After my critique group reviews and provides feedback, I make changes. Most of their suggestions are valid and may cover plot holes, inconsistency with characterization and "just not right". Anything that pulls the reader out of the story requires fixing or tweaking. One more level of edits to add sensory details and it's off.
2. When and how do you accept change advice by rejection letters and critique partners?
Most of the time they are right. Can't think of a time when they haven't been right. My critique partners are tough but not ruthless in their critiquing. I am blessed with amazing critique partners I trust implicitly. When I received a rejection letter, it was for the "baby" (my first novel). It took a while for me to read the actual notations in the manuscript. They editor was correct, of course, so now, as an older and wiser writer I'm reworking it. The "baby" deserves to have the story told well.
3. When you're not writing, how do you spend your day or do you create your day around your writing?
As a full time employee, wife and mother of two girls, I cannot create my day around writing. That would be ideal, naturally, however at this time, unrealistic. If I had my way, I'd have a separate office with HVAC, internet and power. Lots of sunlight and plants, dog or cat at my feet. (See dream office, right.)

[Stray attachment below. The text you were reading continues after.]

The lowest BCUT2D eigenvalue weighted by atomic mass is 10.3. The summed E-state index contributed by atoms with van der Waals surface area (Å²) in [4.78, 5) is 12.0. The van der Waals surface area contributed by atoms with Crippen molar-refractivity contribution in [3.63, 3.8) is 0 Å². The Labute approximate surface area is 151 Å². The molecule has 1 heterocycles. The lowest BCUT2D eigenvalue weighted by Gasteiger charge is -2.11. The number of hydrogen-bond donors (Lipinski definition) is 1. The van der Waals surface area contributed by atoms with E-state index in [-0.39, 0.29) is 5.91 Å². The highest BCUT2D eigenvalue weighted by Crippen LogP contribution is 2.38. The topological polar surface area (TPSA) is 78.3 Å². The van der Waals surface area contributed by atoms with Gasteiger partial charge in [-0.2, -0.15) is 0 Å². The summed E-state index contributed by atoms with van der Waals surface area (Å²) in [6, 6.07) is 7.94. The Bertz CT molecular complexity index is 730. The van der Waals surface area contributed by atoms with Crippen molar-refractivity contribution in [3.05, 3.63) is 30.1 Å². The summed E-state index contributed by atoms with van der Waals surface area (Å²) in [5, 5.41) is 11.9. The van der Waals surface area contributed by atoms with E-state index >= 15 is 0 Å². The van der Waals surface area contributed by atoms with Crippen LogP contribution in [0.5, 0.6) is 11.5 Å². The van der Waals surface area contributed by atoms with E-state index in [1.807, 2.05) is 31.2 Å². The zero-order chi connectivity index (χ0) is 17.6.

Keep hopping on to Mikki Cober's blog. Mikki is a fabulous writer of romantic suspense and I know you'll enjoy her answers.
Ever wondered what inspires romance writers? First and foremost, it's our own experiences, good or bad. We dredge the depths of our distant pasts and recent events to infuse characters and scenes with authentic emotions. This week we tackle the first kiss.
Thanks for visiting with me today and welcome if you're popping in from Brenda Margriet's blog.
There's nothing quite like that first kiss. The butterflies trying to bust out of your stomach. The heat that rushes into your face when he leans in. The hint of mint on his breath, caught when you drag in air.
I'd been working with a very fit, exceptionally sexy man. When I say he was hot, I mean he would have been Mr. July in a sexy men calendar because he was so scorching. Handsome, nice and available, I was stunned when he asked me to dinner.
Dinner was great and unsurprising. After all, we knew each other so there was no awkward getting-to-know-you small talk.